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Patient education: Glucose-6-phosphate dehydrogenase deficiency (The Basics)

Patient education: Glucose-6-phosphate dehydrogenase deficiency (The Basics)

What is glucose-6-phosphate dehydrogenase deficiency? — Glucose-6-phosphate dehydrogenase deficiency, also called "G6PD deficiency," is a condition that involves the red blood cells. G6PD is a protein in the red blood cells that helps them work normally. People with G6PD deficiency have too little G6PD in their red blood cells.

People with too little G6PD in their cells are more sensitive to certain foods, medicines, and chemicals. If they are exposed to these foods, medicines, or chemicals, their red blood cells can be destroyed. This is called "hemolysis." It can lead to a condition called anemia, which is when the body has too few red blood cells.

G6PD deficiency is a condition people are born with. It is caused by an abnormal gene. G6PD deficiency is more common in some groups of people than others. It is more common in people whose ancestors came from Africa, the Mediterranean area, or parts of Asia, South America, or the Middle East.

In most people with G6PD deficiency, hemolysis doesn't happen all the time. Episodes of hemolysis happen only when they are triggered by something. Common triggers include:

Certain infections

Certain medicines, such as "sulfa" antibiotics and medicines to treat malaria

Specific foods, such as fava beans

Breathing in or touching certain chemicals, such as those in moth balls

What are the symptoms of G6PD deficiency? — Symptoms depend on the person.

Most people have no symptoms until an episode of hemolysis is triggered by one of the things listed above. Then symptoms can include:

Jaundice, which is when your skin or the whites of your eyes turn yellow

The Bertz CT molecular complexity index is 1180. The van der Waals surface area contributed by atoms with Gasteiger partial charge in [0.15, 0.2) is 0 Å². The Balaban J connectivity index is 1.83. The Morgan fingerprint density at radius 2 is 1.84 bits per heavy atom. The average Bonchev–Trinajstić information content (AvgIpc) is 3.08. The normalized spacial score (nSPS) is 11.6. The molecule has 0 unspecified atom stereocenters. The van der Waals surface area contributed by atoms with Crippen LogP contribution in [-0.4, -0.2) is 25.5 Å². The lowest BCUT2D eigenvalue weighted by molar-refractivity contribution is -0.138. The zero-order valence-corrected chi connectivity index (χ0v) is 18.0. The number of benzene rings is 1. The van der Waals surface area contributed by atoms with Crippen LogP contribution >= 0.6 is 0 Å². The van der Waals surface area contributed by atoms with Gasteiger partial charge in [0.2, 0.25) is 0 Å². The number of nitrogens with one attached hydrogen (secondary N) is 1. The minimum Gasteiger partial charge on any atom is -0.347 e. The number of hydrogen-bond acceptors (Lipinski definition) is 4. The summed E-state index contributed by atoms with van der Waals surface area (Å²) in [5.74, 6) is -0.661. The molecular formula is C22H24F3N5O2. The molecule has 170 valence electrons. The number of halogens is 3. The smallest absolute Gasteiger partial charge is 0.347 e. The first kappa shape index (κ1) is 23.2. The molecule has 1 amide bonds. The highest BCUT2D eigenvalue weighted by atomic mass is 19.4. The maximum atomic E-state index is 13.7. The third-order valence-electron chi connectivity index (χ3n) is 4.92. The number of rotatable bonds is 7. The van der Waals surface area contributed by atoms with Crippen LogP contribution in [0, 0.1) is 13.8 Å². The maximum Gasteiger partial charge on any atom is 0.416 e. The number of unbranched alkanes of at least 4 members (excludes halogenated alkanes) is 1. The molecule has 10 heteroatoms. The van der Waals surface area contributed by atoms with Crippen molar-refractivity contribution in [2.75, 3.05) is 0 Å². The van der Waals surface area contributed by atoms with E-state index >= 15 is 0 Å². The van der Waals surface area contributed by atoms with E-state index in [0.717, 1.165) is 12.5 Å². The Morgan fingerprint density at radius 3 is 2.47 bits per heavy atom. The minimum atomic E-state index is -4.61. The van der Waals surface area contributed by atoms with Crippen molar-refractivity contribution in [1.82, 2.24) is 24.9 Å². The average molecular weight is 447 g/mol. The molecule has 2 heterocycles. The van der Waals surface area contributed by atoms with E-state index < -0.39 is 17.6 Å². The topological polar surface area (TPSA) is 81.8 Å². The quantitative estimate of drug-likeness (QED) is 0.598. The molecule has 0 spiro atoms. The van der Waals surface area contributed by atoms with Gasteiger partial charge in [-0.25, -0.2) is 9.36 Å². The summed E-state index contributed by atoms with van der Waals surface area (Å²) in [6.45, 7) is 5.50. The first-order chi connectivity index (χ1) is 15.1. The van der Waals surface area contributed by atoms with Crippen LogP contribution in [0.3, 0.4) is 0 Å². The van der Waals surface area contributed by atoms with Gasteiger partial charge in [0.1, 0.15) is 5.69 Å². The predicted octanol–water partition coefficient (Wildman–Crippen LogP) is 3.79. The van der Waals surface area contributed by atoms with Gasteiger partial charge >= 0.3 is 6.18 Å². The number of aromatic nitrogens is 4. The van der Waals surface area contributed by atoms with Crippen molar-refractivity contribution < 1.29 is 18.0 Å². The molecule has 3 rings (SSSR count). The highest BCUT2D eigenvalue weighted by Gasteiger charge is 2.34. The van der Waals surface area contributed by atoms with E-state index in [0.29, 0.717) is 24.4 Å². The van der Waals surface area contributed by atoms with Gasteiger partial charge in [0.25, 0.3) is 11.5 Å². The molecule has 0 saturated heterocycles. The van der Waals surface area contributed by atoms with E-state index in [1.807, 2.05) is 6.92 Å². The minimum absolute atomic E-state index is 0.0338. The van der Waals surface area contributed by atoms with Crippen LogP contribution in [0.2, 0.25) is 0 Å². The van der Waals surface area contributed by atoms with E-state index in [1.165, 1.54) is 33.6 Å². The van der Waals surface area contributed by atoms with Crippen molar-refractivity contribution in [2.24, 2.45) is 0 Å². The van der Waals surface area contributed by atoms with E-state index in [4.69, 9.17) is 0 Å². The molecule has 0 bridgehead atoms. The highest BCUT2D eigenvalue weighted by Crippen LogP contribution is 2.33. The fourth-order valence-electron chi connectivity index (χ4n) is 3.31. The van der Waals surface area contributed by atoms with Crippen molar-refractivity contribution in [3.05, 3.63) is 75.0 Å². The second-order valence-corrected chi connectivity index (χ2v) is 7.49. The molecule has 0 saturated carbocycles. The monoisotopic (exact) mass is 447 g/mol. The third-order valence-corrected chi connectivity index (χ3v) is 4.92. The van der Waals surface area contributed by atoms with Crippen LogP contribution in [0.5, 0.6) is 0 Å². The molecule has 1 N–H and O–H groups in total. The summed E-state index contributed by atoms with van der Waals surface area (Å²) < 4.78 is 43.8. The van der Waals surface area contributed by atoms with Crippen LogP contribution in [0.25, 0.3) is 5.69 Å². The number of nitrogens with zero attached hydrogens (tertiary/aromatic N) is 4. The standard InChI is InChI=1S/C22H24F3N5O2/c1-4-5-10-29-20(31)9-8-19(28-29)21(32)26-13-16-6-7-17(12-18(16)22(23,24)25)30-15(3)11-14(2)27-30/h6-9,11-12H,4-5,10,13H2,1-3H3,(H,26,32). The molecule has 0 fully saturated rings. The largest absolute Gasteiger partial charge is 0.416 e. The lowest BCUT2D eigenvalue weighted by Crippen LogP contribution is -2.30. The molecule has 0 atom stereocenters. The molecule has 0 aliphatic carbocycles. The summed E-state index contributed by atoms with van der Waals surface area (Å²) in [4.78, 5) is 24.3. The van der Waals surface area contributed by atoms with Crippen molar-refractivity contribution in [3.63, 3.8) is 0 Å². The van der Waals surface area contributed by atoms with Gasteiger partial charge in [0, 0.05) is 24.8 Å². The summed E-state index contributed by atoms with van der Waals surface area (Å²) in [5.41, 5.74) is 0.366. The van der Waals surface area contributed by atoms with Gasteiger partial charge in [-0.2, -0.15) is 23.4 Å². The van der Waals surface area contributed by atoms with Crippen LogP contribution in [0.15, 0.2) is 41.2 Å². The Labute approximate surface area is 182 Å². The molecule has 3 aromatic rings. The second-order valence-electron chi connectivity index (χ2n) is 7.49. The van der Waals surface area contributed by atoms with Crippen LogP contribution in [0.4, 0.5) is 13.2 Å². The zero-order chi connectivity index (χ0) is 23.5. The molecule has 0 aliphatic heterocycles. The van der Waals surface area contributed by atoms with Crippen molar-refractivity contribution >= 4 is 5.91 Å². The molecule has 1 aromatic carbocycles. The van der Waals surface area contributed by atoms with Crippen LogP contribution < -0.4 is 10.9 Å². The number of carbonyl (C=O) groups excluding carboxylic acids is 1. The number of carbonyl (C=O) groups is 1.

Pale skin, or paleness of the lips, tongue, or inside of the eyelid

Dark-colored urine

Back or belly pain

Tiredness, fatigue, or headache caused by anemia

Sometimes, newborn babies can have jaundice. And some people can have hemolysis all the time, no matter what they eat or what medicines they take.

Is there a test for G6PD deficiency? — Yes. To check for this condition, your doctor or nurse will order different blood tests to check for anemia, hemolysis, and the G6PD level.

How is G6PD deficiency treated? — Treatment depends on your symptoms and how severe your anemia is. Most people just need to know which foods, medicines, and chemicals they should avoid. Lists of medicines to avoid can be found on various websites such as www.g6pd.org or from your doctor or nurse. Fava beans are a food that triggers hemolysis in many people.

If you have symptoms caused by a medicine you take or a food you eat, your doctor or nurse will have you stop taking that medicine or eating that food. In general, you should avoid foods, medicines, and chemicals that commonly trigger symptoms.

People with severe anemia are sometimes treated with a blood transfusion. This involves getting blood that has been donated by someone else. The donated blood goes into your vein through a thin tube called an "IV." People with severe hemolysis may also need to get fluids through a vein.

Babies with jaundice are often treated with "light therapy," also called "bili lights." During light therapy, a doctor or nurse puts a baby under a special blue light (image 1) or wraps a "light blanket" around the baby. This helps the baby's system get rid of the harmful parts of the destroyed red blood cells.

People with long-term anemia might be treated with a vitamin called folic acid (also called folate), but this is not common.

What if I want to get pregnant? — People with G6PD deficiency generally have a normal pregnancy. If you want to get pregnant, talk with your doctor or nurse before you start trying. There might be special things you should do. You might also need to avoid certain medicines.

Also, there is a chance you will pass the gene that causes the condition to your baby. If you have questions about this, you can talk with a genetic counselor or another person who specializes in genetic conditions.

More on this topic

Patient education: Complete blood count (CBC) (The Basics)
Patient education: Jaundice in babies (The Basics)

Patient education: Jaundice in newborn infants (Beyond the Basics)

This topic retrieved from UpToDate on: Mar 03, 2022.
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